Bursting Bubbles

We live in a culture bubble. To see the edge of this bubble, consider some of the most frequently adapted works in film and television:

Dracula (340 adaptations, created 1897)
Sherlock Holmes (292 adaptations, created 1887)
Frankenstein (202 adaptations, created 1818)
Tarzan (95 adaptations, created 1912)
Alice in Wonderland (45 adaptations, created 1865)
The Wizard of Oz (72 adaptations, created 1900)
The Phantom of the Opera (33 adaptations, created 1910)
A Christmas Carol (99 adaptations, created 1843)
Peter Pan (64 adaptations, created 1902)
Treasure Island (65 adaptations, created 1911)
Pride & Prejudice (26 adaptations, created 1813)
Winnie the Pooh (60 adaptations, created 1924)
Tom Sawyer (45 adaptations, created 1876)
The Three Musketeers (77 adaptations, created 1844)

All tallies according to IMDB. Totals may not be accurate. Actually, I guarantee it.

Notice anything strange? An overwhelming number of our beloved characters and stories come from the 19th century and early 20th century. Is that coincidence? Did we just stop making influential stories after 1929? Or did somebody slam on the cultural brakes?

Yes. Somebody did.

First appearing in 1928, Mickey Mouse was an overnight success, quickly becoming the face of Walt Disney Studios and The Walt Disney Company, as well as an icon of America and animation in general. He's a beloved character, a moneymaker, and a symbol of childhood joy and innocence. But of those three, he is a moneymaker first. Disney owns him, and Disney will make sure they and they alone will profit from him.

It all comes down to the Public Domain. The public domain consists of works that are publicly available; works that are unavailable for private ownership and subject to appropriation by anyone. Anybody can use, enjoy and interpret a public domain work ad infinitum. This is alternative to copyrighted works. Copyright gives the owner the exclusive right to reproduce the work in question, to prepare derivative works, to distribute copies of the work, and to perform/display the copyrighted work publicly. And no single copyrighted work has done more to redefine the definition of the public domain than Mickey Mouse.

The graph above demonstrates how the Walt Disney Corporation has altered and amended the rules of copyrights and copyright extensions. Every time Mickey Mouse comes close to entering the public domain, every time day care centers think they can paint his red shorts on their nursery walls without fear of reprisal, every time t-shirt companies want to emblazon their wares with Mickey's trademark ears without suffering an infringement suit, the Disney lawyers are ready to play hardball.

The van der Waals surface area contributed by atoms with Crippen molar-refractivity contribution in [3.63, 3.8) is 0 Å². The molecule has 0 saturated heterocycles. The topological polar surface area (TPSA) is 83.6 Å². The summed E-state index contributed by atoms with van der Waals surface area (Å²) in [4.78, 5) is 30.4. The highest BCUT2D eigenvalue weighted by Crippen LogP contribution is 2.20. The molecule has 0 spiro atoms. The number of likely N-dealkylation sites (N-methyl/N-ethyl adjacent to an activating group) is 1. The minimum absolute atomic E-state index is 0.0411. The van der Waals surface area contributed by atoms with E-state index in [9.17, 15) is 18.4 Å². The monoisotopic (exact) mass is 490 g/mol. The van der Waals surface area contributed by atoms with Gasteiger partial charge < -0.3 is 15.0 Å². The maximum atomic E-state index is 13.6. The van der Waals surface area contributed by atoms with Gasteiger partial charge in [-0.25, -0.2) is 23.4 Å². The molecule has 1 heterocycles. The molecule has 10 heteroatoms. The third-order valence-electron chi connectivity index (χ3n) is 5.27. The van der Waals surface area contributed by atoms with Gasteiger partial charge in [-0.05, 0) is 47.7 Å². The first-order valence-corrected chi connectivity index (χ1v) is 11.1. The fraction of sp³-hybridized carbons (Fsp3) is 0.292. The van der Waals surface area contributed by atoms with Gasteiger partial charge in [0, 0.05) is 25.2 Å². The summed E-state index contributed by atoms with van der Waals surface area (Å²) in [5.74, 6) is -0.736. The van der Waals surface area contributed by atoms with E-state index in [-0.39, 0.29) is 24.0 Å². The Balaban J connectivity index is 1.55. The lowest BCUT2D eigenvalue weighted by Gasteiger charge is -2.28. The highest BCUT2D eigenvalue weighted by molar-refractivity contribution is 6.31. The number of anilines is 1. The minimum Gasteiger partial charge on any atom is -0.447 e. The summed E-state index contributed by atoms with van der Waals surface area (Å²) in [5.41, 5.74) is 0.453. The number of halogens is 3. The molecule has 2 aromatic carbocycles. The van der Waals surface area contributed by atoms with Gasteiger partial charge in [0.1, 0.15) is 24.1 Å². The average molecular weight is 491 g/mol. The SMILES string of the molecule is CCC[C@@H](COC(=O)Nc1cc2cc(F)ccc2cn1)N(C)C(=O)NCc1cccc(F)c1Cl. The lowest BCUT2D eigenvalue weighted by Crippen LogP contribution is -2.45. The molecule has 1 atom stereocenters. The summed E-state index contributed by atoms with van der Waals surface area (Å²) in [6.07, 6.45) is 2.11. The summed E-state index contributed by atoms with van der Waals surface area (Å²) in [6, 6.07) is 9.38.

Disney is renowned for having some of the most vicious and tenacious lawyers in all the world. You don't ever want to be on the other side of a Disney deposition. These were people hired by Jefferey Katzenberg and Michael Eisner to do THEIR dirty work. They are scary people. But they certainly get the job done.

As it stands now, copyright for creative works extends 70 years beyond the creator's death. Or, in the case of corporate-owned content (such as Mickey), 95 years after the content's first publication. Mickey Mouse's image will enter the public domain in 2023 unless copyright extension law is extended again. And most likely, it will be.

This is why the pre-1925 cultural bubble exists. Content created before Mickey Mouse has entered the public domain, where anybody can try their hand at adapting the characters, stories and settings. They're as popular as stories get before the temporal roadblock makes novels, stories and cartoons entirely inaccessible for adaptation and interpretation. Nearly all content created since Mickey Mouse's debut is still privately owned and trademarked, and only a small number of artists, writers, and cartoonists are authorized by the copyright holder to handle that content. It's why there's a new spin on The Legend of Sleepy Hollow every Halloween, but Batman can never be handled by anyone DC disapproves of.

For some reason, this included Joel Schumacher
Copyright law was created with the intention of protecting content creators. When the content creator dies, copyright law protects the beneficiary and the artist's legacy. If copyright law is only protecting a company's interests, this becomes an issue of trademark. Mickey Mouse is being treated as nothing more than a logo, interchangeable with Walt Disney's iconic signature. And that's not right. Mickey Mouse is not a logo or slogan. He's a beloved character, and a symbol of childhood joy and innocence. We all know it, and though they'll never confess, Disney and their lawyers know it as well.

Disney can continue to use Mickey Mouse, they can continue to use Mickey Mouse as their logo, and most certainly Disney can advertise themselves as the originators of Mickey Mouse, but they shouldn't be allowed to deny others the opportunity to utilize the character. For every Mickey Mouse being withheld, there's a Phillip Marlowe, Bilbo Baggins and Cat in the Hat ready to see the grand scale of worldwide recognition, use and acceptance.